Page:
Sensational singing wins out over campy theatrics in DiDonato’s “harmony” program
As audience members entered the Harris Theater Friday night for Joyce DiDonato’s show it was clear that this was not going to be your everyday vocal recital.
The celebrated mezzo-soprano, clad in a magnificent black gown, was already sitting at the back of a darkly lit stage. For more than twenty minutes as the audience filed in and found their seats, the singer sat unblinking and completely still, as did a reclining male dancer near the front of the stage. Clearly, this event was going to be an Important Artistic Statement.
That set the tone for the evening, one in which DiDonato’s stunning performance of Baroque arias won out over a presentation that veered from weird museum installation to surreal diva art.
In a long, meandering speech at the end of the evening, DiDonato explained that in the wake of the Paris terror attacks of 2015, her planned recording and tour project of a Baroque program didn’t seem important enough on its own terms. Noting that so much Baroque music has to do with armed hostilities or pastoral calm, she decided to turn the project into a broader movement and plea for world peace, titled, “In War & Peace: Harmony Through Music.”
No one can doubt DiDonato’s sincerity and admirable intentions. (She also indicated that the tension between darkness and light had some significance in her personal life as well.) Yet there was more than a whiff of self-referential pretentiousness about both the trappings and the presentation. The program book contains answers to her query, “In the midst of chaos, how do you find peace?” from several colleagues (Riccardo Muti, Alfred Brendel and Janet Baker) as well as Justice Ruth Bader Ginsburg and outgoing Harris Theater president Michael Tiknis, among others. In an envelope given to all audience members (“A message to you, from Joyce”), DiDonato says she hopes the show “will inspire you to reflect on your own life to see if, perhaps, there exists a bit more space for Peace.” She encourages audience members to write a response to her question in the enclosed envelope and “become part of a simple yet mighty exhibition for Peace.” What if you just came to hear her sing?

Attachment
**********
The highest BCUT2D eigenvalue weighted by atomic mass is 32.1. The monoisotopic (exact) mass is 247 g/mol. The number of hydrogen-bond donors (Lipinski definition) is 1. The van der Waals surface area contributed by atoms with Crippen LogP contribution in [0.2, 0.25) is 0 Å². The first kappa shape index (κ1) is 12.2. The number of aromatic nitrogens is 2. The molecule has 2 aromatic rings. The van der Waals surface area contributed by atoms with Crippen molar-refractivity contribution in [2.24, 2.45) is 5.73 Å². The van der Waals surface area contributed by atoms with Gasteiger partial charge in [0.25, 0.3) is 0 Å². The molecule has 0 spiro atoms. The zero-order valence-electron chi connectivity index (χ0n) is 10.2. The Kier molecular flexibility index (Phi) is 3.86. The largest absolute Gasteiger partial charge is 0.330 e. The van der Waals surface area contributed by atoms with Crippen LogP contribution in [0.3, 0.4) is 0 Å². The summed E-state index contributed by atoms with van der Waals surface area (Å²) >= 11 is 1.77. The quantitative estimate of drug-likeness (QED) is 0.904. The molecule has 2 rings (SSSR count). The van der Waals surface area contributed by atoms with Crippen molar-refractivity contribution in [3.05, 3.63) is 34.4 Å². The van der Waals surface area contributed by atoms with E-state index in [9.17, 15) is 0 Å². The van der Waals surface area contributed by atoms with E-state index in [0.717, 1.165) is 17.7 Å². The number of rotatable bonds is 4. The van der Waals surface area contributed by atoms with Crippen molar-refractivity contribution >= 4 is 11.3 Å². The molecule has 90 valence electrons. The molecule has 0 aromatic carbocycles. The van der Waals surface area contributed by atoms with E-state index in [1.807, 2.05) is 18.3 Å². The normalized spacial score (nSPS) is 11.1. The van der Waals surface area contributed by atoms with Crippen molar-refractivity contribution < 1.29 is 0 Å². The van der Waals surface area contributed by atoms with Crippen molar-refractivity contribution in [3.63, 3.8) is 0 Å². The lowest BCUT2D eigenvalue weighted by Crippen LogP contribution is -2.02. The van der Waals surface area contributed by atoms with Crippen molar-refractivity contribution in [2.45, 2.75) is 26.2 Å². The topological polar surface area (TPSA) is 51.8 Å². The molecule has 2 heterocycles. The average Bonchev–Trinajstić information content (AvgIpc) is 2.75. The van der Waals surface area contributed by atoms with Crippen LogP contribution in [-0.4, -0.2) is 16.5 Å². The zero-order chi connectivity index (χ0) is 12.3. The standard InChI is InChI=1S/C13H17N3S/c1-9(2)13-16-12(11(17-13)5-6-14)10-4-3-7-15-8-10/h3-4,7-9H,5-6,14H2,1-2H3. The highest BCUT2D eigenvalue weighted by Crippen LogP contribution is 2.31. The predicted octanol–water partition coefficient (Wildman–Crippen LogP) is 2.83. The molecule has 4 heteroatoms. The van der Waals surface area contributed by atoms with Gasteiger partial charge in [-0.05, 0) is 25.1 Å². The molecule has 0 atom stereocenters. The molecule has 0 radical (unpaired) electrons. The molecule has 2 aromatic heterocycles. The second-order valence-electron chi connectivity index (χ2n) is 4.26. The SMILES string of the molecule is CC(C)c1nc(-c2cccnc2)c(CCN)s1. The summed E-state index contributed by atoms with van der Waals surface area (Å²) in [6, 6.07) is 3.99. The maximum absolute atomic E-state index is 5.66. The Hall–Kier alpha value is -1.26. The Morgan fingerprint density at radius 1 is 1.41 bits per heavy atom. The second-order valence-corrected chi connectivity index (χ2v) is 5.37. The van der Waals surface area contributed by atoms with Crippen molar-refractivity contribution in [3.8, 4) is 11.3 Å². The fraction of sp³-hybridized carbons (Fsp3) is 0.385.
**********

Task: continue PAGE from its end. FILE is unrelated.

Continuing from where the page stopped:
A similar sense of grandiosity permeated the presentation, directed by Ralf Pleger, which was divided into two parts (“WAR” and “PEACE”) with arias and non-vocal items performed attacca with no break.
The staging, with distracting projections and strobe lights, attempts to provide some narrative connection for each of the evening’s sections with little success. A bare-chested male dancer (Manuel Palazzo, also credited as choreographer), cavorts about the singer, casting admiring glances at her and, later in his own solo, throwing rose petals around the stage. At one point singer, dancer and an androgynous female flute player indulge in an awkward pastoral pas de trois.
For all her acknowledged gifts of characterization in opera, DiDonato’s attempts to dramatize each half largely fell flat. In the Peace section, she merely grinned a lot and sashayed around the stage. Her War makeup and overwrought gestures verged on high camp, recalling the late days of Norma Desmond.
Never mind. Most people came to hear DiDonato sing, and on that front, she more than delivered the goods, with stellar vocal artistry that pushed the show’s sillier elements into the background.
The American mezzo-soprano’s technical arsenal is as complete and close to perfection as it gets. DiDonato is at the top of her game these days and one can go a lifetime without hearing these demanding Baroque arias thrown off with this kind of refulgent tone, seamless agility and immaculate technique.
From the tempestuous opener, “Scenes of horror, scenes of woe” from Handel’s Jeptha, DiDonato blazed through the virtuosic items with fiery dramatic conviction. In both familiar warlike showpieces from Handel’s Agrippina (“Pensieri, voi mi tormentate”) and less familiar arias (“Prendi quel ferro, o barbaro!” from Leonardo Leo’s Andromaca), she handled all the coloratura runs, roulades and vocal leaps with athletic vocal prowess.
Yet the singer also brought moving expression to the more intimate arias. Rarely will one hear Dido’s Lament sung with such emotional depth and rapt simplicity. Nor will one likely ever experience “Lascia ch’io pianga”(from Handel’s Rinaldo) sung with such beauty of tone or suffused with such melancholy depth.
In addition to showing himself a nimble player on the Baroque cornetto, conductor Maxim Emelyanychev drew consistently energized playing from Il Pomo d’Oro. In addition to alertly supporting their soloist, the chamber orchestra displayed tangy asperity with their period instruments yet blended together with a warmly ingratiating corporate sound in non-vocal items from De Cavalieri, Purcell, Gesualdo and Arvo Part.
Joseph Jommelli’s “Par che di giublio” from Attilio Regolo was a suitable finale, the brilliant vocal fireworks thrown off in exuberant fashion. DiDonato closed the evening with a “hopeful” rendition of Richard Strauss’s “Morgen.”
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